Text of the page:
The Giants currently own the second best record in the National League, only behind their division rival San Diego Padres.  If the Giants want to acquire a difference-maker, they’ll have to hope that he passes through fourteen other teams.  Any and all other playoff hopefuls can and will block the Giants from getting that bat we’ve been wanting for so long.  And this is why I don’t believe the Giants will acquire Adam Dunn from the Washington Nationals.

Despite being eight games out of the division lead, the Los Angeles Dodgers have been acquiring players like crazy- working as buyers rather than sellers.  They could claim Dunn in an attempt to actually acquire him, or they could claim him and then fail to work out a deal in order to prevent him from falling further.  The Colorado Rockies are in the same position.  Philadelphia?  They could very well be interested in acquiring him as well, if only to prevent Atlanta from getting him (and the Braves could stand for an offensive upgrade at either first base or left field) or to boost their production in left field.  That’s four teams that could stand to benefit from Dunn, all of whom are before the Giants.  And all it takes is one team to claim him.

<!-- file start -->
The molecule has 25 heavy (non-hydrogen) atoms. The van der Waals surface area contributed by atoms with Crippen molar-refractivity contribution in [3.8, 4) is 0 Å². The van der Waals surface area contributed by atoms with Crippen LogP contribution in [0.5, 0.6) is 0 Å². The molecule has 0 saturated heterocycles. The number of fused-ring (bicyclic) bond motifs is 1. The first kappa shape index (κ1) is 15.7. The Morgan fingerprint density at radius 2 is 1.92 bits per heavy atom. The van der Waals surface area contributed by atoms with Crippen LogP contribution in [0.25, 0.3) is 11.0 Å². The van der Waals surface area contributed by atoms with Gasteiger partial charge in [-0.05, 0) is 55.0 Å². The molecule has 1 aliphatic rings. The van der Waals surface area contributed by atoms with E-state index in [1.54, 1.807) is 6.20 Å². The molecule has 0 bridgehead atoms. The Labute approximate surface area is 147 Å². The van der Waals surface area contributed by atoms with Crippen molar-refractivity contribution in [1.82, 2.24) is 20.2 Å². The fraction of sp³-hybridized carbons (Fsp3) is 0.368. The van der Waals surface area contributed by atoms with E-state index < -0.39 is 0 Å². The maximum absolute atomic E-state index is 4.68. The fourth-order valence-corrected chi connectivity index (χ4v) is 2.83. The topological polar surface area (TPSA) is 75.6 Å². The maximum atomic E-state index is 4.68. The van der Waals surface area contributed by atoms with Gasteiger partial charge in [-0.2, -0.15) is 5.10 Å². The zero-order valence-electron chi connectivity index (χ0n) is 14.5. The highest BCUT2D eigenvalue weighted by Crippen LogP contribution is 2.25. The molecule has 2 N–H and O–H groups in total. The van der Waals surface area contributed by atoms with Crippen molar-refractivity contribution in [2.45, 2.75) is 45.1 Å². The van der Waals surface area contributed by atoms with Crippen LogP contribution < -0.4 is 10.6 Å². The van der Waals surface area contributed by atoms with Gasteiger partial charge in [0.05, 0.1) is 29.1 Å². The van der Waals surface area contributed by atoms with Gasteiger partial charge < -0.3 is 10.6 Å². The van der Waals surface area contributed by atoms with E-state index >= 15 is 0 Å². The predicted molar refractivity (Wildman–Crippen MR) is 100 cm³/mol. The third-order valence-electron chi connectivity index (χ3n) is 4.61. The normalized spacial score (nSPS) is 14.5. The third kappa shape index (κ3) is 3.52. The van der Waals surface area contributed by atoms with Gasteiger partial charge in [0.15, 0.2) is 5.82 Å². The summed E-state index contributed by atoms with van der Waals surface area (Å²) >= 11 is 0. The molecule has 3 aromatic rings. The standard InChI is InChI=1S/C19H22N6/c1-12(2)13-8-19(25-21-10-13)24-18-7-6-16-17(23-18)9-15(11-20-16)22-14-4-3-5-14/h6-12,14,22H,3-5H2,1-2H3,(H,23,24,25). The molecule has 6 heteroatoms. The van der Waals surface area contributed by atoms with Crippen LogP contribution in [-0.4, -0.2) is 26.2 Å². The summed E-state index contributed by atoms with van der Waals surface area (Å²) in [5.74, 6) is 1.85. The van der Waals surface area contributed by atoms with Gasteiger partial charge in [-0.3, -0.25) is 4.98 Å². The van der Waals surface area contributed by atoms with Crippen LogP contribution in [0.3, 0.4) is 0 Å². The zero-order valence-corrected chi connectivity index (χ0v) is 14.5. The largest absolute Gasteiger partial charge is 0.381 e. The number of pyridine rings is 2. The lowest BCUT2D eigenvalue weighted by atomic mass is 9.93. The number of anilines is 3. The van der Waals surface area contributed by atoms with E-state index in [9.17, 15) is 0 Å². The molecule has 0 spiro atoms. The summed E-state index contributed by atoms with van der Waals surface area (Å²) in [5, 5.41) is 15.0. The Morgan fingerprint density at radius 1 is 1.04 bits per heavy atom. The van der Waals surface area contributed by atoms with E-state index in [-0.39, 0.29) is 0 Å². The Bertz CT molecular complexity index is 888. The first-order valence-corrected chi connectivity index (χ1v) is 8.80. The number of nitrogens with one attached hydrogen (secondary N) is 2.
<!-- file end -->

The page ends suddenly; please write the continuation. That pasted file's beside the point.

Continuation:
Even if Dunn were to fall to the Giants, I find it hard to believe they’d be able to work out a deal for him.  Brian Sabean found the Nationals’ price for Dunn prohibitive before the deadline- Jonathan Sanchez or Madison Bumgarner- and there’s no reason to believe things will have changed since then.  I just can’t see this working out right now.  It seems like the Giants’ chance to acquire a bat to bolster the lineup has indeed passed, at least in the form of Adam Dunn.  I imagine other hitters of similar (or slightly lesser) quality will almost be impossible to acquire as well.

To be honest though, I’d love to be wrong.  Nothing would make me happier than to see the Giants pull off a late-season deal for another bat- but the odds are clearly not in their favor.

2 Comments leave one →
  1. August 6, 2010 4:12 PM

    I had the same thought as well.

    I did some rough calculations and found that if the price is still Jonathan Sanchez or Madison Bumgarner there is essentailly no benefit to the team in the short run and most likely a very big drop off in the following years.